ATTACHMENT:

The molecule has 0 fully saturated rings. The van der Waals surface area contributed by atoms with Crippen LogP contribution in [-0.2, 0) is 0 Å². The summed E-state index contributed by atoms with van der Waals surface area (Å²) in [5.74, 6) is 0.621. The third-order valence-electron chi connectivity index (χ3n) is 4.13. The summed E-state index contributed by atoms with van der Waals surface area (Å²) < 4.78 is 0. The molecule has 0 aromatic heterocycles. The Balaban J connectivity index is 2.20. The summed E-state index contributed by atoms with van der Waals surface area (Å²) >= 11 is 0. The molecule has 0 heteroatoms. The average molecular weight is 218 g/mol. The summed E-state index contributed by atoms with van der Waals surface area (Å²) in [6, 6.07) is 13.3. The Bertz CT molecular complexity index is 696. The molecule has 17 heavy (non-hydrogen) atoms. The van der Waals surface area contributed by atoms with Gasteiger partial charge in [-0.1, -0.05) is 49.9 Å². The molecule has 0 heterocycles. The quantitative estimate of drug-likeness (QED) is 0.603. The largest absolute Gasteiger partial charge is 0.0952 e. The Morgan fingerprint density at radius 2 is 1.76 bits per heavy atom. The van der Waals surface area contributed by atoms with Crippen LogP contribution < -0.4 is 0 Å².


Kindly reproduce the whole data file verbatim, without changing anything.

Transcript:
The molecule has 0 fully saturated rings. The van der Waals surface area contributed by atoms with Crippen LogP contribution in [-0.2, 0) is 0 Å². The summed E-state index contributed by atoms with van der Waals surface area (Å²) in [5.74, 6) is 0.621. The third-order valence-electron chi connectivity index (χ3n) is 4.13. The summed E-state index contributed by atoms with van der Waals surface area (Å²) < 4.78 is 0. The molecule has 0 aromatic heterocycles. The Balaban J connectivity index is 2.20. The summed E-state index contributed by atoms with van der Waals surface area (Å²) >= 11 is 0. The molecule has 0 heteroatoms. The average molecular weight is 218 g/mol. The summed E-state index contributed by atoms with van der Waals surface area (Å²) in [6, 6.07) is 13.3. The Bertz CT molecular complexity index is 696. The molecule has 17 heavy (non-hydrogen) atoms. The van der Waals surface area contributed by atoms with Gasteiger partial charge in [-0.1, -0.05) is 49.9 Å². The molecule has 0 heterocycles. The quantitative estimate of drug-likeness (QED) is 0.603. The largest absolute Gasteiger partial charge is 0.0952 e. The Morgan fingerprint density at radius 2 is 1.76 bits per heavy atom. The van der Waals surface area contributed by atoms with Crippen LogP contribution < -0.4 is 0 Å².